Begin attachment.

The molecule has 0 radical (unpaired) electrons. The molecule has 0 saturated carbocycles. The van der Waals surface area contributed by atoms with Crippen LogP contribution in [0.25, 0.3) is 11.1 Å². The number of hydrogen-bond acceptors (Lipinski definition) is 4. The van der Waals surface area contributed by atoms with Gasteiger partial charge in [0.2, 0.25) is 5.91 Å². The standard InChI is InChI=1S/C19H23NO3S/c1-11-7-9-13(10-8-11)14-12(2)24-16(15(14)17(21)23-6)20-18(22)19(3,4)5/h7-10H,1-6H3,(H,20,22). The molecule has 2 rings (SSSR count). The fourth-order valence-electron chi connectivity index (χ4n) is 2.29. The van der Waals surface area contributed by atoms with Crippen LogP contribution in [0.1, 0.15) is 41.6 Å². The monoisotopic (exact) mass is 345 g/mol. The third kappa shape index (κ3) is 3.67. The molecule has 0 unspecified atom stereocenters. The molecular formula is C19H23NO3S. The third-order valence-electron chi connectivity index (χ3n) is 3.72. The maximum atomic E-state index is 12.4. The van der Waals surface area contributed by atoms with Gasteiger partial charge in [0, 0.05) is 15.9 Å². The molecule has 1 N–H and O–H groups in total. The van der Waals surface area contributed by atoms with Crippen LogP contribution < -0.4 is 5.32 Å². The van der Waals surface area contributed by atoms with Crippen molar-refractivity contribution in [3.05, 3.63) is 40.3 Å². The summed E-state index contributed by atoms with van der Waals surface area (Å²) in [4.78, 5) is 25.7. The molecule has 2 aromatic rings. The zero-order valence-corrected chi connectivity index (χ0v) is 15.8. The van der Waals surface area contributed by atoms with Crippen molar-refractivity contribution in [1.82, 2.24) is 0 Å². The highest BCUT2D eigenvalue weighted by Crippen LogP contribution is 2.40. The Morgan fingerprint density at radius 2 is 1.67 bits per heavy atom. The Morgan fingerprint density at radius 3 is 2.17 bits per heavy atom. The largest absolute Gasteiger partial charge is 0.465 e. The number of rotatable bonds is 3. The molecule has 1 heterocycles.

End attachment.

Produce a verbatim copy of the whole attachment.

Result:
The molecule has 0 radical (unpaired) electrons. The molecule has 0 saturated carbocycles. The van der Waals surface area contributed by atoms with Crippen LogP contribution in [0.25, 0.3) is 11.1 Å². The number of hydrogen-bond acceptors (Lipinski definition) is 4. The van der Waals surface area contributed by atoms with Gasteiger partial charge in [0.2, 0.25) is 5.91 Å². The standard InChI is InChI=1S/C19H23NO3S/c1-11-7-9-13(10-8-11)14-12(2)24-16(15(14)17(21)23-6)20-18(22)19(3,4)5/h7-10H,1-6H3,(H,20,22). The molecule has 2 rings (SSSR count). The fourth-order valence-electron chi connectivity index (χ4n) is 2.29. The van der Waals surface area contributed by atoms with Crippen LogP contribution in [0.1, 0.15) is 41.6 Å². The monoisotopic (exact) mass is 345 g/mol. The third kappa shape index (κ3) is 3.67. The molecule has 0 unspecified atom stereocenters. The molecular formula is C19H23NO3S. The third-order valence-electron chi connectivity index (χ3n) is 3.72. The maximum atomic E-state index is 12.4. The van der Waals surface area contributed by atoms with Gasteiger partial charge in [0, 0.05) is 15.9 Å². The molecule has 1 N–H and O–H groups in total. The van der Waals surface area contributed by atoms with Crippen LogP contribution < -0.4 is 5.32 Å². The van der Waals surface area contributed by atoms with Crippen molar-refractivity contribution in [3.05, 3.63) is 40.3 Å². The summed E-state index contributed by atoms with van der Waals surface area (Å²) in [4.78, 5) is 25.7. The molecule has 2 aromatic rings. The zero-order valence-corrected chi connectivity index (χ0v) is 15.8. The van der Waals surface area contributed by atoms with Crippen molar-refractivity contribution in [1.82, 2.24) is 0 Å². The highest BCUT2D eigenvalue weighted by Crippen LogP contribution is 2.40. The Morgan fingerprint density at radius 2 is 1.67 bits per heavy atom. The Morgan fingerprint density at radius 3 is 2.17 bits per heavy atom. The largest absolute Gasteiger partial charge is 0.465 e. The number of rotatable bonds is 3. The molecule has 1 heterocycles.